How Should A Hunter Safely Unload A Crossbow? Do These Steps!

So, how should a hunter safely unload a crossbow?

Perhaps you are a bit inexperienced in using a crossbow. Plus, there is something intimidating about it, which is why you want to make sure you do it the right way. After all, the last thing you want is to get in any trouble when you unload incorrectly.

From loading to unloading and handling a crossbow the right way, we’ll tackle all of these topics in this post, so keep reading.

Safety First!

A cocked crossbow is scary – and risky – to use when you are not sure about what you are doing. This is why we are here to give you some tips on how you can apply safety when loading and unloading to avoid any unexpected situations.

Loading Your Crossbow

There are two phases involved in this part – cocking and loading your crossbow. First, you need to make sure your crossbow is pointed in a safe position. Avoid placing your finger on the trigger since that is very risky to do when you accidentally activate it.

Then, make sure you have an uncocked crossbow and be sure to unload it until you are ready to use it once more. As long as you keep these key reminders in mind, you should be able to avoid any mishap or injuries.

Considering the different types and designs of crossbows, cocking can be done in various ways. However, the important concept is to pull the strings back and wait for it to engage in the fire control system, which holds your strings back until you have pulled the trigger.

There are also higher-end and more modern crossbows that come with a crank device, so it is important to check your manual for the right cocking technique. But no matter what the method may be, you should be sure to keep these points in mind to prevent any untoward incidents when cocking:

  • Avoid pinching your fingers and hands in the firing mechanism by keeping your fingers and hands on either direction of the barrel when drawing the strings back
  • Make sure your foot remains firmly positioned on the stirrup to prevent the bow from recoiling backward and striking you in the chest or the face
  • Avoid injuries to your spine by pulling with your shoulders and arms 

When you pull the string back, you should pull it backward as vigorously as possible – up to the farthest it can go. Short stroking, on the other hand, is tricky since your bow is not entirely cocked while having an engaged automatic safety. Hence, your bow is unable to fire without manual manipulation.

Next up, when loading your crossbow, you should grasp your arrow quickly behind the broadhead or tip when loading it on your barrel using your hand. But do not go past the powerstroke of the string or the flight path of the arrow. You need to place your hand right behind the broadhead, yet at the front of the cams of your crossbow. This way, you will not end up hurting your hand in the event that your bow goes off accidentally.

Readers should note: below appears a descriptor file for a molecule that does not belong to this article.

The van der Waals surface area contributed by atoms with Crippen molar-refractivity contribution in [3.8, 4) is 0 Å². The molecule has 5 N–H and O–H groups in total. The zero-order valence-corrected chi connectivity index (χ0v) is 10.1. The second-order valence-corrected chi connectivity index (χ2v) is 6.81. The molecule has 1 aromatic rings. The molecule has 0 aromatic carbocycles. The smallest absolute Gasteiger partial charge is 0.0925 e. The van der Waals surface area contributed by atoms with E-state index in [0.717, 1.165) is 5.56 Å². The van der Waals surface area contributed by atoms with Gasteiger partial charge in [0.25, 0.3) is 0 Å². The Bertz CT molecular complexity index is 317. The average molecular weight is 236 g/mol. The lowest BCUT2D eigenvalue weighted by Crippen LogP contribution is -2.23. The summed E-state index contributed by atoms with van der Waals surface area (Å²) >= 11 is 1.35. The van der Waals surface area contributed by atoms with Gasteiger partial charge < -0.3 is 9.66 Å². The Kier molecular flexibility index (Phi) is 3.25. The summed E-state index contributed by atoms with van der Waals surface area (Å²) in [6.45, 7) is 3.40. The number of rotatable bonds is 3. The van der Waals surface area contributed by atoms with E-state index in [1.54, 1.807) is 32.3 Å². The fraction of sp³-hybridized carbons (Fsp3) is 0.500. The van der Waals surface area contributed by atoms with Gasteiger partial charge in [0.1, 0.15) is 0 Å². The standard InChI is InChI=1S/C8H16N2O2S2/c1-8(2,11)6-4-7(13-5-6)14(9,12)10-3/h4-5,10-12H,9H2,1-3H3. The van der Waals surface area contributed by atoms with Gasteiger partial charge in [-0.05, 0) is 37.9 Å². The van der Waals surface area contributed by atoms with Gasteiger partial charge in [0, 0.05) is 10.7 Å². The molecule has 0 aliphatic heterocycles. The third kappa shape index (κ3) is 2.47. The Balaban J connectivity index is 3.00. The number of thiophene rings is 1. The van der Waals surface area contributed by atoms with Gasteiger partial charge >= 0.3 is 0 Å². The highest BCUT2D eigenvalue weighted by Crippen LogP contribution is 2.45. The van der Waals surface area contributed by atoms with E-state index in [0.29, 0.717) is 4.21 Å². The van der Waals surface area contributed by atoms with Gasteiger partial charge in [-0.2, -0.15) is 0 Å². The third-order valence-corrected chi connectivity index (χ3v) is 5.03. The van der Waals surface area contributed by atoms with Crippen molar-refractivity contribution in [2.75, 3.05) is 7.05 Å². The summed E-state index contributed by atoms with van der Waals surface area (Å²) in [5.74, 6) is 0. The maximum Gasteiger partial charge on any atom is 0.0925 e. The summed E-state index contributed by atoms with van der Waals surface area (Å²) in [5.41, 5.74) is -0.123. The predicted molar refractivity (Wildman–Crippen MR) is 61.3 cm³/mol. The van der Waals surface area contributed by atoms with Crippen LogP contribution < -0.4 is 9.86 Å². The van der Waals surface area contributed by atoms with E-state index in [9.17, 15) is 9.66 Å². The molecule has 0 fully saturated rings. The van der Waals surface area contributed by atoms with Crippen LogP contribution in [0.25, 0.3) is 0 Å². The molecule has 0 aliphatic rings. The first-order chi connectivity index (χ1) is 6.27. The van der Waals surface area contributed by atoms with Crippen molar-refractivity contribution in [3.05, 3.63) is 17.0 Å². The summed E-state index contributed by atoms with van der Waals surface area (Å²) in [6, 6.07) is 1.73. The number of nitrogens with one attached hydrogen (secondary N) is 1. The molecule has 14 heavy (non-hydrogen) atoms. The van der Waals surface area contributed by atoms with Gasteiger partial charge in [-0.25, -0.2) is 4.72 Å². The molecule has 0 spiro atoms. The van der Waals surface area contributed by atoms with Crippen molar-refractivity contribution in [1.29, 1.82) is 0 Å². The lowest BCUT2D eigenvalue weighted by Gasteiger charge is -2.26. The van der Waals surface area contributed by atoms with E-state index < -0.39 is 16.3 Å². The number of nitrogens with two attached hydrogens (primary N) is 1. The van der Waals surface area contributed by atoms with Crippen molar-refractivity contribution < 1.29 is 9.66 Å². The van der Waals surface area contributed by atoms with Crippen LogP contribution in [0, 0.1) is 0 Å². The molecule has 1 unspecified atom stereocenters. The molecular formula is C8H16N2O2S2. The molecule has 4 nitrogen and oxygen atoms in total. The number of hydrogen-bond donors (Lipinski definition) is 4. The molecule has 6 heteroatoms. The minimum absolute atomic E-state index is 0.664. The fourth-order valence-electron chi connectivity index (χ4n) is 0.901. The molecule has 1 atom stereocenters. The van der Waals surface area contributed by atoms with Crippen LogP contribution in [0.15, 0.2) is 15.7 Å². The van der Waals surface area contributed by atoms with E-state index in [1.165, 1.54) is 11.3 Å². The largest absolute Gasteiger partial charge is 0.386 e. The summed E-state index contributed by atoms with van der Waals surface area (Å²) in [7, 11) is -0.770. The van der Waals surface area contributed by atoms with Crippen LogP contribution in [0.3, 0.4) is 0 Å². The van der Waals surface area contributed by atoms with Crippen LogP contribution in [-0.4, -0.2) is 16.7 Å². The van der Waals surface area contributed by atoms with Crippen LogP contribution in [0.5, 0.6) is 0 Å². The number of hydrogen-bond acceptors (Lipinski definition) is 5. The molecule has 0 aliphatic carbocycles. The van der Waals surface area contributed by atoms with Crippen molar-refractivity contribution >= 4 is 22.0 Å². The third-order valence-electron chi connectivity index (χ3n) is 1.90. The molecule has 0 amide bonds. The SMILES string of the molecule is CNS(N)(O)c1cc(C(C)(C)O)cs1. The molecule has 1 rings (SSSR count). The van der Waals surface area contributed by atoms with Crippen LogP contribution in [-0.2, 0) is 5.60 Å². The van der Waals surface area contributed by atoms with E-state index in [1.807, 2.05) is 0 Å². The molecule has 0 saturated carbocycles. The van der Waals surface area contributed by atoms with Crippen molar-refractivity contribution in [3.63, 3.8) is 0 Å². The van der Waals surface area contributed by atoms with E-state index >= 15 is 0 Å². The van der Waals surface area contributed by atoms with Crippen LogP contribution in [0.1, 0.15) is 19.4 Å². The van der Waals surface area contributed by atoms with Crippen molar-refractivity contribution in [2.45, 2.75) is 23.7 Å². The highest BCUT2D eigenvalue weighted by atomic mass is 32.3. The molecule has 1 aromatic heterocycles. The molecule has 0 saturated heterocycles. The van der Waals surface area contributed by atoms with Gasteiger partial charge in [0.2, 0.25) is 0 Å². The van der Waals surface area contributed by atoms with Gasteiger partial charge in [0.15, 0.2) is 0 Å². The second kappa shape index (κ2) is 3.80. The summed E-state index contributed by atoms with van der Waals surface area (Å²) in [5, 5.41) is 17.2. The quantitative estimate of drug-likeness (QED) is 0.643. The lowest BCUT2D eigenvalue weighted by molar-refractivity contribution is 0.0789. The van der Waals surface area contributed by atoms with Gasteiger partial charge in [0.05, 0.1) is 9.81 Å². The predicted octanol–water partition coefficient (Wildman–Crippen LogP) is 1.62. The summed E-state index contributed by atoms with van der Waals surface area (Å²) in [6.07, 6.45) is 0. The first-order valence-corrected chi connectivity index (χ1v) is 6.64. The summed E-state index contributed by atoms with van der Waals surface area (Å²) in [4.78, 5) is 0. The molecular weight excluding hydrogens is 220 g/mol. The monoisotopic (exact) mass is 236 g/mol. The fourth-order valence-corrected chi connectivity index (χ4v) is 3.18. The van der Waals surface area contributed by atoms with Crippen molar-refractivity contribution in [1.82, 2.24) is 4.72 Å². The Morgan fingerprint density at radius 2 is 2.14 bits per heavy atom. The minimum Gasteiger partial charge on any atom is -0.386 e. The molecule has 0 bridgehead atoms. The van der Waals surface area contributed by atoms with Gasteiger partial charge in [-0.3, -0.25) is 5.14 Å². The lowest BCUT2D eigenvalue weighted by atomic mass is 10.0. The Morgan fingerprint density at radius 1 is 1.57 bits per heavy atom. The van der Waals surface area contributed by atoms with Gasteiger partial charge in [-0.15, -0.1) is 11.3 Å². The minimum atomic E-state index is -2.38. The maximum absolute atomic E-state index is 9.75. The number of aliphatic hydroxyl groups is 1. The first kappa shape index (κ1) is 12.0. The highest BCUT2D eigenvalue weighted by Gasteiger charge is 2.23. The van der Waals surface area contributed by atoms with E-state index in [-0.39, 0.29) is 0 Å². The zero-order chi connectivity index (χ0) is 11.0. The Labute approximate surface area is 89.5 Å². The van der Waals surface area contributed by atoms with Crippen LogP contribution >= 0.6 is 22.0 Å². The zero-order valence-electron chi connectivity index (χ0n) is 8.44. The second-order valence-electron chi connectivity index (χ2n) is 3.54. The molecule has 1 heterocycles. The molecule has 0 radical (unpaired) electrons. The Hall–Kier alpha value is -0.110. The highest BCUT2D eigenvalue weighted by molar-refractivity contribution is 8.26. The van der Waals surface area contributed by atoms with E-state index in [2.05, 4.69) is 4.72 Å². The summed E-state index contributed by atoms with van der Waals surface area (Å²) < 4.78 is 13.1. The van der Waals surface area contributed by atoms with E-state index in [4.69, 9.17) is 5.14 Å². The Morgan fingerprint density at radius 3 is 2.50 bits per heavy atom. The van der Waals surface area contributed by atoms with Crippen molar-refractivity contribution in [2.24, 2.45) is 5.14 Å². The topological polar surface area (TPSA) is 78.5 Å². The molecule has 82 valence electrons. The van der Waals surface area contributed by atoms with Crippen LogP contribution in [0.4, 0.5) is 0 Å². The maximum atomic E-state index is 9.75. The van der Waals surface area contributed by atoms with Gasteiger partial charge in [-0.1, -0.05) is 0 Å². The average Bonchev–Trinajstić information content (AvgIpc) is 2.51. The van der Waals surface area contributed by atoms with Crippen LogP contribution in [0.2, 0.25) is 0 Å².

Once you have your arrow loaded, you should be ready to shoot. But be sure that you never stick your fingers and thumbs over the flight deck. Make sure that nothing falls right inside the danger triangle of your cocked crossbow when shooting.

Unloading Your Crossbow

Some people opt to keep their crossbow loaded during a hunting trip because they anticipate firing. However, if they end up not taking any shot opportunity – or there was none at all – they eventually drive home with a loaded crossbow. Unfortunately, this can be risky and dangerous. This is why you should unload your crossbow to prevent some accidents.

To unload your crossbow, you can do so by shooting it. However, never do dry-firing since this can cause damage to your crossbow and can be dangerous for you. Fire your actual arrow – and it is best if it is your practice arrow so as not to risk losing or damaging your expensive ones.

Remove the hunting arrow carefully and use a practice arrow with the field point. You can also manually de-cock your crossbow using brute strength and a cocking rope, yet it is not very easy – and can even be scary. This is why we do not recommend this unless you have an expert assisting you. 

Additional Tips To Remember

Thanks to recent technologies, newer crossbows have safety features, which is helpful when loading and unloading them. You are also better off checking your manual or contacting the manufacturer for your inquiries specific to the crossbow you have. But when unloading, you can also try pulling your string back firmly, which engages your trigger mechanism. In this case, it is worth giving this a shot first.

However, if this technique does not work in getting you to fire your bow normally, and you are unable to decock the bow with a troubleshooting method stated in your manual, then you can try another way. For instance, manual uncocking is ideally done by two individuals. One will have to exert the cocking force that will relieve the pressure from your trigger sear while the other person will need to depress your anti-dry fire mechanism with an untipped arrow while the trigger is being pulled.

Make sure, though, that you strictly follow safety rules – and check that no body part is coming into contact with the danger triangle, as well as the flight path.

In case you are confused on how to go about this process, you can always take your bow to a professional at the bowshop and obtain assistance. Yet, the best way to do it is to check with your manual first and make it a point to load your crossbow correctly.

Read More: How Much Does It Cost To Restring A Crossbow? What You Should Know

Conclusion 

The process of unloading your crossbow may seem like a great ordeal, especially if it is your first time to do this. So, we highly recommend that you seek professional assistance, check your manual, and consider the safety tips we have shared with you in this post.

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